The Ben & Jerry’s “Chunky Dunky” was the most hallucinatory look of the venerable sneaker released by Nike in 2020. And that’s saying something. The design borrows cues from the Vermont based ice cream purveyor’s “Chunky Monkey” flavor, and then goes all the way left from there. Cloud-shaped designs are on the mid-panel and a yellow drippy Swoosh that looks like a melting ice cream cone on a mid-summer’s afternoon appears on either side of the shoe. What’s more, pairs of the Ben & Jerry’s x Nike SB Dunk Low “Chunky Dunky” given to friends and family came packaged inside of a giant pint. The “ice cream on the cake,” so to say.
In today’s not-shocking news, Beyonce’s debut fashion line, Ivy Park x adidas, was an instant success upon its launch in January. The first collection, effectively titled “Drip 1,” featured a roundup of sportswear apparel, accessories, and shoes that favored function and form in a mostly-maroon color scheme. The followup capsule, “Drip 2,” was every bit as inclusive as the first delivery and boasted an even more adventurous range of colors. Both collections featured the adidas Nite Jogger, Supersleek 72, and Ultra Boost, all which sold out with the quickness.
Union x Air Jordan 4 “Guava Ice” and “Off Noir”
Union’s collaborative Air Jordan 4 may be Chris Gibb’s most personal project with Union to date. The New York native, who’s been running the Los Angeles based menswear boutique along with his wife Beth since the 2000s, set out to resolve a nagging issue with the Jordan 4 that dates back to his teenage years—the height of its tongue. It’s always rubbed against his ankle the wrong way. So he set out to fix it on the “Guava Ice” and “Off Noir” by folding it over and stitching it down (it can be unstitched to obtain the original Jordan 4 look.) The result? Less chafing, and a whole new vibe for the 31 year-old shoe. Who says you can’t teach an old dog new tricks.
High fashion and sneaker culture have tapped into a shared pool of ideas for years. But the day the lines between the two became blurry forever on April 6, 2020, when the Dior x Air Jordan 1 was officially released. With a retail price of $2,000 denoting its made-in-Italy origins, the Dior-assisted design is less of an actual shoe than it is a work of art. Dior’s monogram print is on the Swoosh and the overlays make use of “Dior Grey” leather. Unfortunately, something this bonkers was never intended to be mass produced, and very few people will ever get a chance to wear, let alone hold the Dior x Air Jordan 1 in their hands. It’s a shame, but, you know, #highfashion.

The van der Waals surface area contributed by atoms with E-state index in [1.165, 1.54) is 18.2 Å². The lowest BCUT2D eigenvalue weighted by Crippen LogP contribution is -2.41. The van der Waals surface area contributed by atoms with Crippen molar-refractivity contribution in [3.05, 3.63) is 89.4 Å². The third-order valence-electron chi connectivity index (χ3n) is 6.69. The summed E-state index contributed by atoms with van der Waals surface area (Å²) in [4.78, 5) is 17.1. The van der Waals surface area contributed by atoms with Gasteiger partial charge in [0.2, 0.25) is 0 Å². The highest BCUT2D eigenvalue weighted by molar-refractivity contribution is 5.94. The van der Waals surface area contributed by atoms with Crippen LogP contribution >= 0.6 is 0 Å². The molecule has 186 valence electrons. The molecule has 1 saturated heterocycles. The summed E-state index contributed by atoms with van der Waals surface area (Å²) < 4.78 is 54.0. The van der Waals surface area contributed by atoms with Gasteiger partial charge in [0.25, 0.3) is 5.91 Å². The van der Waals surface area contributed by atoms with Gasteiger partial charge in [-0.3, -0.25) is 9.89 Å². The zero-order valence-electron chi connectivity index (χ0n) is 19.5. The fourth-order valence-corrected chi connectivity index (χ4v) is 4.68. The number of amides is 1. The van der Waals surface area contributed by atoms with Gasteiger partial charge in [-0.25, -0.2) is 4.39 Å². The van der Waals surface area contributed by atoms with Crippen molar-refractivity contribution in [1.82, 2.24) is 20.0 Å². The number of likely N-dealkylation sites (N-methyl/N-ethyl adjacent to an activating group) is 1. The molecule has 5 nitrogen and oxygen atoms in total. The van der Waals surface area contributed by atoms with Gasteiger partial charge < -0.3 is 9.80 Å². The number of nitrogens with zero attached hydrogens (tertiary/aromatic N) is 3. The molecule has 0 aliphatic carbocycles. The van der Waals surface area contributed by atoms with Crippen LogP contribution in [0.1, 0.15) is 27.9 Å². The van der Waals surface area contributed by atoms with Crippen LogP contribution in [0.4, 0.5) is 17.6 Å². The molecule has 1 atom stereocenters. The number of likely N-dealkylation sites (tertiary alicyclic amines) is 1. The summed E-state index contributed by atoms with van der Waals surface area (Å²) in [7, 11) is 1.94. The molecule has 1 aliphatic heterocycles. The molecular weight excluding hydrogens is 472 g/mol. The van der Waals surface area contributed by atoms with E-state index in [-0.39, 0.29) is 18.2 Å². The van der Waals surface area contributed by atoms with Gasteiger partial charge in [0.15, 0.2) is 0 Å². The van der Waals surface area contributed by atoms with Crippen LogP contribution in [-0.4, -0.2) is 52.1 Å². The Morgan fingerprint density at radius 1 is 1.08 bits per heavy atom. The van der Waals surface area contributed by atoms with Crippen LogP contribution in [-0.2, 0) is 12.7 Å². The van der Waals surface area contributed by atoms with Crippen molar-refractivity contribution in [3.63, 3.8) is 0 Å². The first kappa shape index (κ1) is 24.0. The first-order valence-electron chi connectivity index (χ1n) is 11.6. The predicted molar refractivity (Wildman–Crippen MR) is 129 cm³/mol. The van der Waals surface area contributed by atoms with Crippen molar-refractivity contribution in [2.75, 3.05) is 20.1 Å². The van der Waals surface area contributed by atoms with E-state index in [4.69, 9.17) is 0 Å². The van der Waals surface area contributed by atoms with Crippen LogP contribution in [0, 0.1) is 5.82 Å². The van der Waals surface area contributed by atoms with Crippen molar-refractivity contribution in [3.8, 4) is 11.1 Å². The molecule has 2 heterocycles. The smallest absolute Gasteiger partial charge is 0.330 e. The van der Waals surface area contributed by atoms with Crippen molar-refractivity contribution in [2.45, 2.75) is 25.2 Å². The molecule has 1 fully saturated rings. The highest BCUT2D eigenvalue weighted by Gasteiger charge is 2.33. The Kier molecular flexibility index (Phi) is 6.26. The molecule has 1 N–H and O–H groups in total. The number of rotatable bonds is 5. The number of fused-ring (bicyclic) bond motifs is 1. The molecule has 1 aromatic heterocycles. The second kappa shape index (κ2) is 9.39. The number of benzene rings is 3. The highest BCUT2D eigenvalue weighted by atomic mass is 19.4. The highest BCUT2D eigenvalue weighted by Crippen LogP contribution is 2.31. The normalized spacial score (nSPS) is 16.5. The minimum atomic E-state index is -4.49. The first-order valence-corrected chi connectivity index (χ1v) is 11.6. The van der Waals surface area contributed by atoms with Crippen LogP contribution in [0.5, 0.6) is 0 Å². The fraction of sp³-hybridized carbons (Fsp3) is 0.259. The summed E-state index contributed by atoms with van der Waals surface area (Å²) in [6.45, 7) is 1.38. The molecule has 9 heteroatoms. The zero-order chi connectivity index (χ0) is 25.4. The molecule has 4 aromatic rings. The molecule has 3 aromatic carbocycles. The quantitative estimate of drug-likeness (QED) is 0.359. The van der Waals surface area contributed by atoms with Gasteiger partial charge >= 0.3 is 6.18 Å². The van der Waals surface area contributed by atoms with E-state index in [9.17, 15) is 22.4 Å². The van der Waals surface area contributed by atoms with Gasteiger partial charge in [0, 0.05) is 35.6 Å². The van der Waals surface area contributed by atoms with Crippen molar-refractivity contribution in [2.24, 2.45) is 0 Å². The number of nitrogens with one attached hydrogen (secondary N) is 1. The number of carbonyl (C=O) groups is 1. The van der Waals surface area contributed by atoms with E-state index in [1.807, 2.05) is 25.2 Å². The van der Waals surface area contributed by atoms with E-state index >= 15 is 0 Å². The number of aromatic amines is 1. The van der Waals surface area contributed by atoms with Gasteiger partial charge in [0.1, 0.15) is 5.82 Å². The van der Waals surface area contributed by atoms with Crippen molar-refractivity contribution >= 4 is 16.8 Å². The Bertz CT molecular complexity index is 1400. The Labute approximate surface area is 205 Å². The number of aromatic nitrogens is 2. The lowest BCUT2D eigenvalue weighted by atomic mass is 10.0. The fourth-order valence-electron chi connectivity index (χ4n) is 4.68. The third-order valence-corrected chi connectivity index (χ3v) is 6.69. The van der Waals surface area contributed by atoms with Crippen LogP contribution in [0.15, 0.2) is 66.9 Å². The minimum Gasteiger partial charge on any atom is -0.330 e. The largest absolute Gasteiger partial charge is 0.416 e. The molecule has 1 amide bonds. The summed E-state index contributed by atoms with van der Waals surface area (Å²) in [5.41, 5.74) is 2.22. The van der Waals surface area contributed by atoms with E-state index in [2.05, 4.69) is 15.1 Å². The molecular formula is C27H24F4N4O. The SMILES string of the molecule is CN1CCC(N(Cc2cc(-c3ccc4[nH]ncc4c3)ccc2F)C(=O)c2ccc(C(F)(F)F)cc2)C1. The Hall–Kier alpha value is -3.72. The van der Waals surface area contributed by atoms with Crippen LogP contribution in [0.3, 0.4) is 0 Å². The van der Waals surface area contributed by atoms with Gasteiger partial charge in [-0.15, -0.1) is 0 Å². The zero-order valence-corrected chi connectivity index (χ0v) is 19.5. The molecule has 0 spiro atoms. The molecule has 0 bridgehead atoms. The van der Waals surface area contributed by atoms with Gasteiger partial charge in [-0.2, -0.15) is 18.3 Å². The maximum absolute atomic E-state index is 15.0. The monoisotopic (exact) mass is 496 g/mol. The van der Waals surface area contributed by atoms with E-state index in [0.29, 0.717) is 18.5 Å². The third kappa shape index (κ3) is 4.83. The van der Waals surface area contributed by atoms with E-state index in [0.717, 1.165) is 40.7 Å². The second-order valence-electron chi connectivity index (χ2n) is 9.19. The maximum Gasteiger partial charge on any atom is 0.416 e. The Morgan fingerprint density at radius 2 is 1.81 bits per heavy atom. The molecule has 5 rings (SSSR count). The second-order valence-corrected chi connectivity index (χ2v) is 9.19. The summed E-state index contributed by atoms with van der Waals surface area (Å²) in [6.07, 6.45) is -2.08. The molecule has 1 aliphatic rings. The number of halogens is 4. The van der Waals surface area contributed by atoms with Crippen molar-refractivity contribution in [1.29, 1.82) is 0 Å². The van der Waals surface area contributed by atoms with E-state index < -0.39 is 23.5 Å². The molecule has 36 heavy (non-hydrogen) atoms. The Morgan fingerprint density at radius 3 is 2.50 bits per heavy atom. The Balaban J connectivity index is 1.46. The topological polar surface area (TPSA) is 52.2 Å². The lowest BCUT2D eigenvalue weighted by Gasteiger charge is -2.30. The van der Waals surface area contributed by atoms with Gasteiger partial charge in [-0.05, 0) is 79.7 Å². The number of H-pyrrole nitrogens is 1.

Mostly, Cactus Plant Flea Market’s Cynthia Lui doesn’t appear much in the public eye. So we may never know what inspires the thought process behind concepts like gluing Swarovski crystals to her collaborative Cactus Plant Flea Market x Nike Dunk Low. But we can try and ascertain the idea that Lui may have been guided by old school “do-it-yourself” culture from the late ‘90s and early 2000s. It feels like a very ~Cactus Plant Flea Market~ thing for Lui to do, so that’s what we’re rolling with.
Stussy is navigating 2020 culture with the kind of sage-like status that only comes with being literally the first streetwear brand ever. This year, Stussy turned 40 years-old, but you wouldn’t know it. The Los Angeles based crew never publicized its birthday on social media, on blogs, at its “Chapters,” or anywhere else. Instead, Stussy linked with the likes of Birkenstock, Nike, and others to create some of the best footwear collaborations this side of the original Stussy x Nike SB Dunk Low. The Spiridon Caged and Spiridon Kukini dropped back in the spring when we all needed a pick-me-up from being confined to our homes due to the lockdown. Stussy delivered. Just as it always has every year since 1980. Pandemic be damned.